After some years you will no remember most of it anyway. In my country we did Geography in school from fifth grade in elementary to Senior year in HS. Until now, what I learned didn't help me much, since I didn't get to use it. Kids need skills and knowledge that will serve them and are important for their future, and not just knowledge for school, or trivia contest.
     
  8. Peregrin5

    Peregrin5 Maven

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    I see a lot of questions on that test though that require critical thinking, such as compare the size of the liver with other organs, compare arteries and veins as to function, How long of a rope is required to reach from the top of a building 40 feet high to the ground 30 feet from the base of a building?

    I just don't know what the difference would be between the way they are asking questions in that test and the way we are asking questions now which are supposedly meant to stimulate critical thinking.

    What makes a question a critical thinking question?
     
  9. czacza

    czacza Multitudinous

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    :lol: when the test asked 'Sketch Sir Walter Raleigh and Peter Stuyvesant', I thought it meant draw a picture...:woot:
     
  10. amakaye

    amakaye Enthusiast

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    It says reading and writing are given by the teacher...that is why there is no literature on there.

    I think the math questions are very much critical thinking and application of knowledge!
     
  11. amakaye

    amakaye Enthusiast

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    Me too!
     
  12. RadiantBerg

    RadiantBerg Cohort

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    And to think...no calculator!
     
  13. gr3teacher

    gr3teacher Phenom

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    Being able to actually think and not spit out trivia? It's been almost 15 years since I took biology. I can't compare the size of most organs to one another, but I do remember that the liver is the largest internal organ, so I'd get that question right, even though I have no idea at all how much bigger it is (and frankly can't imagine why I would care, unless I went into the medical field), and have only a vague understanding of what its function is. Veins carry blood to the heart. Arteries carry blood away. Again, that's a trivia question. The Pythagorean Theorem question could probably be considered critical thinking, since you at least have to recognize that it's a Pythagorean Theorem question.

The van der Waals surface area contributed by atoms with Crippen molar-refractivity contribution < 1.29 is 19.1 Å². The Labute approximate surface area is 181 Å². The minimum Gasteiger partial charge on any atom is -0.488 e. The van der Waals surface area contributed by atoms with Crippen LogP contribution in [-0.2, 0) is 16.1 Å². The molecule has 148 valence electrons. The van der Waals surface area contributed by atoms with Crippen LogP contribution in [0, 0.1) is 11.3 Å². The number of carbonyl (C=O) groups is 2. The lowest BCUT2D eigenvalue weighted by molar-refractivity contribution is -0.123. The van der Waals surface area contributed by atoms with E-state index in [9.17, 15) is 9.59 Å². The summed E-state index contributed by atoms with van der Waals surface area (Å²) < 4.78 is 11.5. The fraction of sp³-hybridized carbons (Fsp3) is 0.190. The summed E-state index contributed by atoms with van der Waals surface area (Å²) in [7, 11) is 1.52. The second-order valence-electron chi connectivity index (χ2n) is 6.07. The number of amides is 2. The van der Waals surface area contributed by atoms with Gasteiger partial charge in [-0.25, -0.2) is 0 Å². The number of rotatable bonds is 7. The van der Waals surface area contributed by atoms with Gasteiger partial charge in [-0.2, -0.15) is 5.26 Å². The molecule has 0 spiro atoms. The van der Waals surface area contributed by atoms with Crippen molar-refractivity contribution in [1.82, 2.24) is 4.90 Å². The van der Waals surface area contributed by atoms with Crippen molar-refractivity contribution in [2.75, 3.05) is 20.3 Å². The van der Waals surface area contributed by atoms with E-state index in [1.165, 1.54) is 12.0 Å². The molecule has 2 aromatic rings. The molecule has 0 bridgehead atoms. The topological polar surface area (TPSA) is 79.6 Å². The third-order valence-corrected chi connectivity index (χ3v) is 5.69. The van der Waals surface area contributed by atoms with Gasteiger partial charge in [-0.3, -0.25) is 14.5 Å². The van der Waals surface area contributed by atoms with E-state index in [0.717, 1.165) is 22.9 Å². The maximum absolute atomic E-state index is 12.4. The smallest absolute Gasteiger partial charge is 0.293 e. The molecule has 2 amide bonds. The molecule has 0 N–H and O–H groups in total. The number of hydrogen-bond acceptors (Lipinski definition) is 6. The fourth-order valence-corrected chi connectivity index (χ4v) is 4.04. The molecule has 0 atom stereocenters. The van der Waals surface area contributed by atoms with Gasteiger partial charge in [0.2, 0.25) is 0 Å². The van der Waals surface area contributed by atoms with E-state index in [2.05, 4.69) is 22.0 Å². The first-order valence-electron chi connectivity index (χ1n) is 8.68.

A critical thinking question for the liver might be... Why is the liver larger than any other internal organ? You can't just take one bit of memorized info and spit it back.

    These questions don't reward thinking skills. They reward memorizing information. And for that matter, they generally reward memorizing information from a fairly limited reservoir. The only history of any sort you need to know is American history (although even then, you only need to know the names of 6 of the at the time 26 men to have held the office of president... and of those six, the only 1 with any real historical significance is Lincoln... granted, you need to know Washington and Andrew Jackson also, but not as president). You don't need to know any science whatsoever outside of Physiology. So yes, students in 1912 Bullitt County probably knew more about Physiology than students today, but students today probably know far more about Earth Science, Life Science, Chemistry, Physics... Students then probably knew more about grammar (the one place I'll agree our curriculum is dumbed down is grammar), but anything else even remotely related to Language Arts? I'll take one of my third graders, thanks.